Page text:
“I thought, given the financial strains we’re under at the moment, perhaps this is the way to prevent us from getting into a really desperate situation,” Glassman said.
He said it was the first time in 30 years that he was willing to admit that the store needed help.
“You never tell people your problems,” he said. “The worst you say is, ‘Business is a little tight.’”
But that kind of tough-it-out attitude seems to have gone the way of the Book-of-the-Month Club. The independent bookstores that remain have taken a hard-nosed approach to their business, more willing to experiment with new technologies and to tap the carefully cultivated loyalty of their customers.
Josh Mills, the longtime manager of The Bookstore in Chico, Calif., made a public appeal for $35,000 on Indiegogo when the owner decided to close the store and Mills stepped up to buy it.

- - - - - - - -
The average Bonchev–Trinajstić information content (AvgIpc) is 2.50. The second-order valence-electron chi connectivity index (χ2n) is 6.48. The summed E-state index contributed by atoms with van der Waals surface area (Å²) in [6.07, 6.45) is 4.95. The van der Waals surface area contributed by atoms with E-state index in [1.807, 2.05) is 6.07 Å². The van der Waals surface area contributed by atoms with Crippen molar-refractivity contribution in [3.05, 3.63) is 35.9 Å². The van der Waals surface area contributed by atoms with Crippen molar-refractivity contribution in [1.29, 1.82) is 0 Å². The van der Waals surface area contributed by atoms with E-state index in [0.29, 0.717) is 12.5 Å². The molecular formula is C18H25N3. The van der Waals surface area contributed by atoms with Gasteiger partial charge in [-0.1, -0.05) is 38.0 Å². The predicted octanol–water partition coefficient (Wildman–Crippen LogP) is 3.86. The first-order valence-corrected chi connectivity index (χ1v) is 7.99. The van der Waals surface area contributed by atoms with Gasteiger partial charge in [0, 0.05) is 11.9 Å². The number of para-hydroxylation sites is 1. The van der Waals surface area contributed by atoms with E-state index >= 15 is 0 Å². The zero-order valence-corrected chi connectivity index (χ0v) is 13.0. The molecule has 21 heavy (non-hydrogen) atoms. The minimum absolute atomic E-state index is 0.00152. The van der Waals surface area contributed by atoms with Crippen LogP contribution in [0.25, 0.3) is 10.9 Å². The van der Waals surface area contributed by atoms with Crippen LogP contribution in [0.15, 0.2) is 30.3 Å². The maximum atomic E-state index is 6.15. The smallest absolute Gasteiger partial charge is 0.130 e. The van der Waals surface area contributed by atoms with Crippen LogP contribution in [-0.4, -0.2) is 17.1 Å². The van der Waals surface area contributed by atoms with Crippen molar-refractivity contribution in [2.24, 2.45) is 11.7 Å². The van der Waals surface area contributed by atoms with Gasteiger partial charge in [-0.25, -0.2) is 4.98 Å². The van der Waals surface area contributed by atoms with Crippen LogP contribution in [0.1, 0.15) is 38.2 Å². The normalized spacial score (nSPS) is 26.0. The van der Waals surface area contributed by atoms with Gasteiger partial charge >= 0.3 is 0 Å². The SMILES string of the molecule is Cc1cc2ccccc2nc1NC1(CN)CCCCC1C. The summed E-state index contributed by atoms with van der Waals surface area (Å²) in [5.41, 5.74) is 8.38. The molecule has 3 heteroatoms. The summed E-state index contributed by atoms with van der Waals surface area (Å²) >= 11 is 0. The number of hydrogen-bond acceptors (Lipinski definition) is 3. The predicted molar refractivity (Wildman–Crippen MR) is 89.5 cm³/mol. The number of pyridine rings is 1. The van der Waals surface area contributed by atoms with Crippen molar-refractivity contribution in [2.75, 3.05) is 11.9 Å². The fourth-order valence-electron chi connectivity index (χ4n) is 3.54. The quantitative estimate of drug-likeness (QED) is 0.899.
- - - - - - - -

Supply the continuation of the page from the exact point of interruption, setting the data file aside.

In less than two months, he had collected $36,068, mostly in chunks of $15 and $25 from locals who were outraged at the thought of the bookstore shutting down. Donations seemed to come from everywhere: Mills received $25 from one former customer in Hawaii who heard about the store’s plight via email from a friend in France. Acquaintances threw local fundraisers, serving wine, crostini and deviled eggs, and then funneled the money into the online campaign.
“I felt strange about asking for money that way — baring my soul and sharing my personal business is not what I do,” said Mills, who now owns the store. “Bookstores are sort of an endangered industry for lots of reasons. But it would have left a huge hole in our little community if we had gone away.”